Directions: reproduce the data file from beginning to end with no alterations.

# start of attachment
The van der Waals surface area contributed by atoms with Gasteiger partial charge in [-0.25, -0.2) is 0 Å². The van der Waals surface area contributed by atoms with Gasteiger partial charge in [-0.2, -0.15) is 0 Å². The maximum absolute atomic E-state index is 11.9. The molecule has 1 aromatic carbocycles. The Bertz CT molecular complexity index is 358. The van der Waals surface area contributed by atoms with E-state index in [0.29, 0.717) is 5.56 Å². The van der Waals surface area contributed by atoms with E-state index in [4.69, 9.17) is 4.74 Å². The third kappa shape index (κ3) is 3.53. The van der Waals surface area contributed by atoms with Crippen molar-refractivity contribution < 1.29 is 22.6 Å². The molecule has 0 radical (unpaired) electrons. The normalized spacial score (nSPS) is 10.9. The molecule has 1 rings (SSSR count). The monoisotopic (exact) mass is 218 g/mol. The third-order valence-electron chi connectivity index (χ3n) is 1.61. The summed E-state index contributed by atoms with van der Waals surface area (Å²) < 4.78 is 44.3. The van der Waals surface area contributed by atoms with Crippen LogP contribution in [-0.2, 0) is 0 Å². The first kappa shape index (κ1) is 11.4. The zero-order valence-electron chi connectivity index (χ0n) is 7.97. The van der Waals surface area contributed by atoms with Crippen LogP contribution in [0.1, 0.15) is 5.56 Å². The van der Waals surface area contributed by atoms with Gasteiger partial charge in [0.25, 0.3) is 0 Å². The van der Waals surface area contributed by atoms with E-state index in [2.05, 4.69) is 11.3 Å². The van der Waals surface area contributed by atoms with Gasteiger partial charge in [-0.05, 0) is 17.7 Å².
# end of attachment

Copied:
The van der Waals surface area contributed by atoms with Gasteiger partial charge in [-0.25, -0.2) is 0 Å². The van der Waals surface area contributed by atoms with Gasteiger partial charge in [-0.2, -0.15) is 0 Å². The maximum absolute atomic E-state index is 11.9. The molecule has 1 aromatic carbocycles. The Bertz CT molecular complexity index is 358. The van der Waals surface area contributed by atoms with E-state index in [0.29, 0.717) is 5.56 Å². The van der Waals surface area contributed by atoms with E-state index in [4.69, 9.17) is 4.74 Å². The third kappa shape index (κ3) is 3.53. The van der Waals surface area contributed by atoms with Crippen molar-refractivity contribution < 1.29 is 22.6 Å². The molecule has 0 radical (unpaired) electrons. The normalized spacial score (nSPS) is 10.9. The molecule has 1 rings (SSSR count). The monoisotopic (exact) mass is 218 g/mol. The third-order valence-electron chi connectivity index (χ3n) is 1.61. The summed E-state index contributed by atoms with van der Waals surface area (Å²) < 4.78 is 44.3. The van der Waals surface area contributed by atoms with Crippen LogP contribution in [-0.2, 0) is 0 Å². The first kappa shape index (κ1) is 11.4. The zero-order valence-electron chi connectivity index (χ0n) is 7.97. The van der Waals surface area contributed by atoms with Crippen LogP contribution in [0.1, 0.15) is 5.56 Å². The van der Waals surface area contributed by atoms with Gasteiger partial charge in [0.25, 0.3) is 0 Å². The van der Waals surface area contributed by atoms with E-state index in [2.05, 4.69) is 11.3 Å². The van der Waals surface area contributed by atoms with Gasteiger partial charge in [-0.05, 0) is 17.7 Å².